The chapter argues that the Western revolutionary left developed moral indignation toward police repression and constructed a blame discourse, not only by directly experiencing ruthless policing, but also by elaborating and sharing transnational frames of injustice. To develop this proposition, the essay examines three historically significant cases: Italy, France, and the United States, in the period between 1968 and the early 1970s. In the first section, the chapter outlines the content of the injustice frames, by pointing out the main common interpretative schemata and narratives. By combining fabricated news, hyperbolic descriptions and truthful information, such frames shaped an imagined global system of repression, together with a transnational community of the oppressed. In the second section, the essay analyzes the seven key factors that contributed to construct, align and diffuse the frames: a) the reference to a set of archetypes of repression; b) the real or virtual participation in episodes of repression abroad; c) the internationalist Zeitgeist of the 1968 generation; d) the translation and the cross-border diffusion of propaganda materials; e) the circulation of visual repertoires; f) the engagement of internationally acclaimed intellectuals and celebrities who gave legitimacy to the leftist interpretative schemata; g) the reactivation of shared ideological references.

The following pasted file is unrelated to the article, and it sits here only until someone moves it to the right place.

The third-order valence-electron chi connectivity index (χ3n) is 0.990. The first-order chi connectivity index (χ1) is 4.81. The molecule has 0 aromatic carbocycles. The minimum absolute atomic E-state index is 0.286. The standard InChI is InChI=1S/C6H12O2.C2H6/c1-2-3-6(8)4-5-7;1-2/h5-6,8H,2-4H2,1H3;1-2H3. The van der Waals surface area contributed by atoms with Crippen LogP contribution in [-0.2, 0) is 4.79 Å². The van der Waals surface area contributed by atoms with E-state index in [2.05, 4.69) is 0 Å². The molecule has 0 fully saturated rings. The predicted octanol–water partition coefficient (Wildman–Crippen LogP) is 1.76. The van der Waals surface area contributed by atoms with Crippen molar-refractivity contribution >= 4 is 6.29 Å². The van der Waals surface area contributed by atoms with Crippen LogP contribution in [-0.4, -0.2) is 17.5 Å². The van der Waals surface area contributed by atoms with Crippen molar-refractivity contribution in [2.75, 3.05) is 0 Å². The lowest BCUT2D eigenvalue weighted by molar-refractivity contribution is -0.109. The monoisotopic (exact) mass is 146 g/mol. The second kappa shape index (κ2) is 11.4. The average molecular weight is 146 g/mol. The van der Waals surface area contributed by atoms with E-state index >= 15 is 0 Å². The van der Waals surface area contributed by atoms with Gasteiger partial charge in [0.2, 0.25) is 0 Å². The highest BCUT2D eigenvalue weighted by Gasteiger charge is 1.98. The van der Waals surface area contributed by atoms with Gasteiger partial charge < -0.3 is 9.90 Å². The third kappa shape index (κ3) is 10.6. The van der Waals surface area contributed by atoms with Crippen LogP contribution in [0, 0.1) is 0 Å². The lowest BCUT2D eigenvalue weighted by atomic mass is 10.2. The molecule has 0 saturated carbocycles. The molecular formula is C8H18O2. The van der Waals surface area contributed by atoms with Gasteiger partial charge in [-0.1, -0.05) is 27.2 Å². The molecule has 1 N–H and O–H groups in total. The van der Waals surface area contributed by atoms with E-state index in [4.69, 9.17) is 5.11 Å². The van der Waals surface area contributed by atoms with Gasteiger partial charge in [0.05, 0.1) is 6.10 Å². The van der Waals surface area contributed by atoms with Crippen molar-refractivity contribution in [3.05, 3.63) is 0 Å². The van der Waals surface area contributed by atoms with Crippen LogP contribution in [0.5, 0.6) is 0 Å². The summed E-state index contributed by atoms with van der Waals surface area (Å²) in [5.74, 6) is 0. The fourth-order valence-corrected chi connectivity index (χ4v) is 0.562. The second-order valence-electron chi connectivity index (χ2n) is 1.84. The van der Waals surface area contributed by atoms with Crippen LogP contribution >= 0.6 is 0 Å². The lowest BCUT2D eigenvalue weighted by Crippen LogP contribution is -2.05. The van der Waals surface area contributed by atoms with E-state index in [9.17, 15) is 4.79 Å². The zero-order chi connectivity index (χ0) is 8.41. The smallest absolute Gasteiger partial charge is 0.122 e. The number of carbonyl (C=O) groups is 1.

|Title of host publication||Revolutionary Violence and the New Left: Transnational Perspectives|
|Number of pages||18|
|Publication status||Published - 2016|
- Framing of injustice
- New Left
- Police repression
- Protest policing